Home > DAD discussions, Enterprise Awareness, Goal-Driven, Scaling > Coordinating activities on agile delivery teams

Coordinating activities on agile delivery teams


One of the key characteristics of Disciplined Agile Delivery (DAD) is that it is goal driven.   This simplifies process tailoring, simplifies identifying potential process improvements, reduces the prescription inherent in other software methods, and enables scaling.  One of the process goals identified by the DAD process framework is Coordinate Activities, one of the ongoing goals throughout the delivery effort.  The fundamental question that this goal addresses is what options do individuals on an agile team have to coordinate their work with other people that they are involved with?  Note that this work may not occur completely within the team, that team members may find that they need to coordinate with people external to their team.

The process goal diagram for Coordinate Activities is shown below.  The rounded rectangle indicates the goal, the squared rectangles indicate issues or process factors that you may need to consider, and the lists in the right hand column represent potential strategies or practices that you may choose to adopt to address those issues.  The lists with an arrow to the left are ordered, indicating that in general the options at the top of the list are more preferable from an agile point of view than the options towards the bottom.  The highlighted options (bolded and italicized) indicate default starting points for teams looking for a good place to start but who don’t want to invest a lot of time in process tailoring right now.  Each of these practices/strategies has advantages and disadvantages, and none are perfect in all situations, which is why it is important to understand the options you have available to you.

Goal - General - Coordinate activities

An interesting thing about this process goal diagram is that it makes it very clear that there might be a bit more to coordination on an agile team than just holding a short meeting every day.  For example, people may share information within the team, and with people external to the team, via conversations, reviews, and non-solo development techniques such as pair programming or modeling with others.  Another interesting thing is that to avoid the problem of method branding (see The New Deal for Software Development) we use descriptive terms such as Coordination Meeting instead of Scrum Meeting or Daily Scrum.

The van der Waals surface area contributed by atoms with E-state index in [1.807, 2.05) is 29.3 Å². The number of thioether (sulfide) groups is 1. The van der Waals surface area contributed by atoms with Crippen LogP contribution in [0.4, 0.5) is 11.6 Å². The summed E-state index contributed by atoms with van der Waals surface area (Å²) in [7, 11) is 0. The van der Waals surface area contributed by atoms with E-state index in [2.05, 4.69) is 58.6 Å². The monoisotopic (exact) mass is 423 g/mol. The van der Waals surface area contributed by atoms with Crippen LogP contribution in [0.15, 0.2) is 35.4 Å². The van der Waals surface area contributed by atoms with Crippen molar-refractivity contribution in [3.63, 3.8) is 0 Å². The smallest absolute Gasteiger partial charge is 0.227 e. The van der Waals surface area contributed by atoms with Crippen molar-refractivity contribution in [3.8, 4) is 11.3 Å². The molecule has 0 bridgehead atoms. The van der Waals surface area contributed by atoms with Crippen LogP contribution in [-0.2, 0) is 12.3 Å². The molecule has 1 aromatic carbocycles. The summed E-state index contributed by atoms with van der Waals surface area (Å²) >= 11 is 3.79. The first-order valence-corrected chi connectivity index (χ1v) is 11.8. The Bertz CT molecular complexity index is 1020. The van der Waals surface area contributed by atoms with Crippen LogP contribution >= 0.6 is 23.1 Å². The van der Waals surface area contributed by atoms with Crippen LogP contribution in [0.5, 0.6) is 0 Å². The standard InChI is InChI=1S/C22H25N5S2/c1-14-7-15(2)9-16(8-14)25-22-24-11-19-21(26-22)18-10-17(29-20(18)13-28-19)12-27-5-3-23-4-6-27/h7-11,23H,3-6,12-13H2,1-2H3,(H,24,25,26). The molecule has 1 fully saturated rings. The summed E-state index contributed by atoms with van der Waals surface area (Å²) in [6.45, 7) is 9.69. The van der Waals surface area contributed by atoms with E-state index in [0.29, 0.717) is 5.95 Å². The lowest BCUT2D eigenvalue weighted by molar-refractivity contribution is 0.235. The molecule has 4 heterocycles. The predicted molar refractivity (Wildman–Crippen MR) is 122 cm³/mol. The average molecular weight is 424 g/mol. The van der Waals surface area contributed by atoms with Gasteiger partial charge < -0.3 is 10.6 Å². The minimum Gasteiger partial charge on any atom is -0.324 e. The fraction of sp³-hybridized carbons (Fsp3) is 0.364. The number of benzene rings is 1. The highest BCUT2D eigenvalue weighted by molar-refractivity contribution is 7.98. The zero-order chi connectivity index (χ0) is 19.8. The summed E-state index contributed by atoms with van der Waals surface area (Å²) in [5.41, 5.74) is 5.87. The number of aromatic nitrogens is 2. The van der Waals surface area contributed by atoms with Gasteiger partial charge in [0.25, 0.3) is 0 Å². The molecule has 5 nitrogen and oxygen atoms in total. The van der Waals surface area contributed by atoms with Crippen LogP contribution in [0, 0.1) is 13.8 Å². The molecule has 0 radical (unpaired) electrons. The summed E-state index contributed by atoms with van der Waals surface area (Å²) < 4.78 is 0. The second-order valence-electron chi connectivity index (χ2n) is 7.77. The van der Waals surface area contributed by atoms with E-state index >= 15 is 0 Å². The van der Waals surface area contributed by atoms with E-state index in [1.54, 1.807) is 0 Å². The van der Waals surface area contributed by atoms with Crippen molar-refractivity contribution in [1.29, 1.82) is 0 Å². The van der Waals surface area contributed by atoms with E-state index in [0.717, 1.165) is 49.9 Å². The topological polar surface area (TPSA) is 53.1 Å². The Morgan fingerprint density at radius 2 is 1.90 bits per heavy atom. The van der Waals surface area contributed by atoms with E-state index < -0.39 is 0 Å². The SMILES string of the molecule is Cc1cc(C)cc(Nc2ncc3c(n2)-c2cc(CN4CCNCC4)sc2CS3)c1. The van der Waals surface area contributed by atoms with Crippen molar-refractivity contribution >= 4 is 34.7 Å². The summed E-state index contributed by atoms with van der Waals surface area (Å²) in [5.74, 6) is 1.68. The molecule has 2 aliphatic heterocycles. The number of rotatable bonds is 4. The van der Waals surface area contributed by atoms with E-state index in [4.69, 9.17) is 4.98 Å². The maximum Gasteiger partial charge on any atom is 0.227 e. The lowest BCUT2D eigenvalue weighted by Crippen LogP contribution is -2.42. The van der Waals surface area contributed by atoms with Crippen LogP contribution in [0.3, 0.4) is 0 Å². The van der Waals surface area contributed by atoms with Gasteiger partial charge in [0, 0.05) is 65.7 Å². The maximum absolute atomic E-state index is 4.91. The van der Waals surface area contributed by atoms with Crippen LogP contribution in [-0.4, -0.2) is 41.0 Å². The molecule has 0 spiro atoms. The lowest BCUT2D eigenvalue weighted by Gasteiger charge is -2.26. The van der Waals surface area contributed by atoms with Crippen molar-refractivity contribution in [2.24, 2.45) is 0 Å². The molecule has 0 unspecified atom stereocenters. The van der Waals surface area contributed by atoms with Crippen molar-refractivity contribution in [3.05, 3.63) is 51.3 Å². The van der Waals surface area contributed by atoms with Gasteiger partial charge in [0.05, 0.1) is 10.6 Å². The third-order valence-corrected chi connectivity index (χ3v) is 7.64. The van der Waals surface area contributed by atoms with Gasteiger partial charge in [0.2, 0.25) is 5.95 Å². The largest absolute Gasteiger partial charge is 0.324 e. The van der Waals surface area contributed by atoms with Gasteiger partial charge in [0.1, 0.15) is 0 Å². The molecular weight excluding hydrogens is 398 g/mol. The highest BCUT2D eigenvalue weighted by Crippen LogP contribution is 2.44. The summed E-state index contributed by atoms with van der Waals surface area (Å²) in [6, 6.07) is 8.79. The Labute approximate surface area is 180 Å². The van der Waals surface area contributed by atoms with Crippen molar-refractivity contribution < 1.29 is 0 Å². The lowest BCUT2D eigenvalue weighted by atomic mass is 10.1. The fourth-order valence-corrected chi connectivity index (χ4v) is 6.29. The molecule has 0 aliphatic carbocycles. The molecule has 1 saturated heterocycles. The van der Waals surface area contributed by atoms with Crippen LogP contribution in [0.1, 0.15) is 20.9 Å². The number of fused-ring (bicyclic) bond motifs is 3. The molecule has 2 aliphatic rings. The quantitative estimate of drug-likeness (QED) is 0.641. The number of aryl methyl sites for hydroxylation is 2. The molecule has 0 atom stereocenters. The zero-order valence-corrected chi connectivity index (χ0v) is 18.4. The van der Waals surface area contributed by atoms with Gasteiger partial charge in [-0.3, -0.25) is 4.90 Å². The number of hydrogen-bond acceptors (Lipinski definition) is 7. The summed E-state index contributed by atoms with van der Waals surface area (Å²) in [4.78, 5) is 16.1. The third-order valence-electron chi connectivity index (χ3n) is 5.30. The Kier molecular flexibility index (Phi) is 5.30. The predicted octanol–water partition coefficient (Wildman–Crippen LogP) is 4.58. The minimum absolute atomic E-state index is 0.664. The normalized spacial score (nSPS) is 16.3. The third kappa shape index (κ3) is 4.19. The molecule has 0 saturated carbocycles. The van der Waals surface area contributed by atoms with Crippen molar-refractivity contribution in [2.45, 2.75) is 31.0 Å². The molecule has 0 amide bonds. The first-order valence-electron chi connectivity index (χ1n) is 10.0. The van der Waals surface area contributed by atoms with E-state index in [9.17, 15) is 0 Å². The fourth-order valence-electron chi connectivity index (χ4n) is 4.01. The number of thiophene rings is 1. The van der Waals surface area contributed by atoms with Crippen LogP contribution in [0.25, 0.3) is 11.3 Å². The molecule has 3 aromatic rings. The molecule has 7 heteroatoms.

Several of the issues are team focused, in particular Artifact Ownership and Coordinate Within Team.  Several reflect the fact that DAD teams are enterprise aware and thus describe strategies to coordinate with others external to the team.  For example, your team may need to coordinate with your organization’s enterprise architects and operations staff, potentially adopting some of the strategies captured by Coordinate Across IT (and you are also likely to do so via Share Information strategies).  If your organization has a release organization then your team may need to adopt one or more Coordinate Release Schedule strategies (or, if there’s no release team then your team will still need to coordinate releases with other delivery teams, and with your operations team, somehow).

Several issues address scaling factors.  For example, large teams (often called programmes) will find that they need to adopt strategies called out by Coordinate Within Program.  Teams that are geographically or organizationally distributed will need to consider strategies from Coordinate Between Locations.  Naturally if you don’t face a scaling issue such as geographic distribution then the issue Coordinate Between Locations isn’t something you need to consider.

I wanted to share two important observations about this goal.  First, this goal, along with Explore Initial Scope, Identify Initial Technical Strategy, and Move Closer to a Deployable Release seem to take the brunt of your process tailoring efforts when working at scale.  It really does seem to be one of those Pareto situations where 20% addresses 80% of the work, more on this in a future blog posting.  Second, as with all process goal diagrams, the one above doesn’t provide an exhaustive list of options although it does provide a pretty good start.

I’m a firm believer that a team should tailor their strategy, including their team structure, their work environment, and their process, to reflect the situation that they find themselves in.  When it comes to process tailoring, process goal diagrams not only help teams to identify the issues they need to consider they also summarize potential options available to them.  Agile teams with a minimal bit of process guidance such as this are in a much better situation to tailor their approach that teams that are trying to figure it out on their own.  The DAD process decision framework provides this guidance.

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